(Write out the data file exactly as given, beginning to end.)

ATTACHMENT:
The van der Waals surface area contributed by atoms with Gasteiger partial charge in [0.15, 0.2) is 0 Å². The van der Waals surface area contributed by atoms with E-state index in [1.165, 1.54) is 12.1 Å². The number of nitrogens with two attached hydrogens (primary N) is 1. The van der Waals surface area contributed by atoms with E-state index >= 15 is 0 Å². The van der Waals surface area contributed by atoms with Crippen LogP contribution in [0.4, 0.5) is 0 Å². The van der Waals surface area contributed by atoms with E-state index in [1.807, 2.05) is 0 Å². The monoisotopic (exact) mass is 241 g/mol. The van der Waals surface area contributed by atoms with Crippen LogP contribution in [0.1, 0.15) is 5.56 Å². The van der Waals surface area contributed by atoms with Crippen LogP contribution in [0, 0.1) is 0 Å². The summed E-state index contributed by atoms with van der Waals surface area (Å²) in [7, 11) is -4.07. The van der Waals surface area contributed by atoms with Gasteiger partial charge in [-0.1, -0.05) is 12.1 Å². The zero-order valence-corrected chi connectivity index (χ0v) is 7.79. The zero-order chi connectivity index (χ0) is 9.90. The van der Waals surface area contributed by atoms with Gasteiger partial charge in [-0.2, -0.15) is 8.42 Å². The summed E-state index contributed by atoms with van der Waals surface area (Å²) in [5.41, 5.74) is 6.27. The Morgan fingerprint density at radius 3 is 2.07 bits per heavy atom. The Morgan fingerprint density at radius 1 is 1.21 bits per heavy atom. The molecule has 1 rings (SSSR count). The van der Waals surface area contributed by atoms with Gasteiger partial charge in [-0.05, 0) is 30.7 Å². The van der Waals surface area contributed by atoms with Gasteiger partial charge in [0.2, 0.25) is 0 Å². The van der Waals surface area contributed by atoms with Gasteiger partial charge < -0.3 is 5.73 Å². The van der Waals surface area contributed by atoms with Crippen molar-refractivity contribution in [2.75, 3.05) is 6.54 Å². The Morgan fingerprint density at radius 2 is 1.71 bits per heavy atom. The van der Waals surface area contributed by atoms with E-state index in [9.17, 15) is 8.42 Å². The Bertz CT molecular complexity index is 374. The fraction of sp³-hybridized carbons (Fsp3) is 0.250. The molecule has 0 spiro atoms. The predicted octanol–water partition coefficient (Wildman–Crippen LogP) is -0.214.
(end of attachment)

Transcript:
The van der Waals surface area contributed by atoms with Gasteiger partial charge in [0.15, 0.2) is 0 Å². The van der Waals surface area contributed by atoms with E-state index in [1.165, 1.54) is 12.1 Å². The number of nitrogens with two attached hydrogens (primary N) is 1. The van der Waals surface area contributed by atoms with E-state index >= 15 is 0 Å². The van der Waals surface area contributed by atoms with Crippen LogP contribution in [0.4, 0.5) is 0 Å². The van der Waals surface area contributed by atoms with E-state index in [1.807, 2.05) is 0 Å². The monoisotopic (exact) mass is 241 g/mol. The van der Waals surface area contributed by atoms with Crippen LogP contribution in [0.1, 0.15) is 5.56 Å². The van der Waals surface area contributed by atoms with Crippen LogP contribution in [0, 0.1) is 0 Å². The summed E-state index contributed by atoms with van der Waals surface area (Å²) in [7, 11) is -4.07. The van der Waals surface area contributed by atoms with Gasteiger partial charge in [-0.1, -0.05) is 12.1 Å². The zero-order valence-corrected chi connectivity index (χ0v) is 7.79. The zero-order chi connectivity index (χ0) is 9.90. The van der Waals surface area contributed by atoms with Gasteiger partial charge in [-0.2, -0.15) is 8.42 Å². The summed E-state index contributed by atoms with van der Waals surface area (Å²) in [5.41, 5.74) is 6.27. The Morgan fingerprint density at radius 3 is 2.07 bits per heavy atom. The Morgan fingerprint density at radius 1 is 1.21 bits per heavy atom. The molecule has 1 rings (SSSR count). The van der Waals surface area contributed by atoms with Gasteiger partial charge in [-0.05, 0) is 30.7 Å². The van der Waals surface area contributed by atoms with Gasteiger partial charge in [0.2, 0.25) is 0 Å². The van der Waals surface area contributed by atoms with Gasteiger partial charge < -0.3 is 5.73 Å². The van der Waals surface area contributed by atoms with Crippen molar-refractivity contribution in [2.75, 3.05) is 6.54 Å². The Morgan fingerprint density at radius 2 is 1.71 bits per heavy atom. The van der Waals surface area contributed by atoms with E-state index in [9.17, 15) is 8.42 Å². The Bertz CT molecular complexity index is 374. The fraction of sp³-hybridized carbons (Fsp3) is 0.250. The molecule has 0 spiro atoms. The predicted octanol–water partition coefficient (Wildman–Crippen LogP) is -0.214.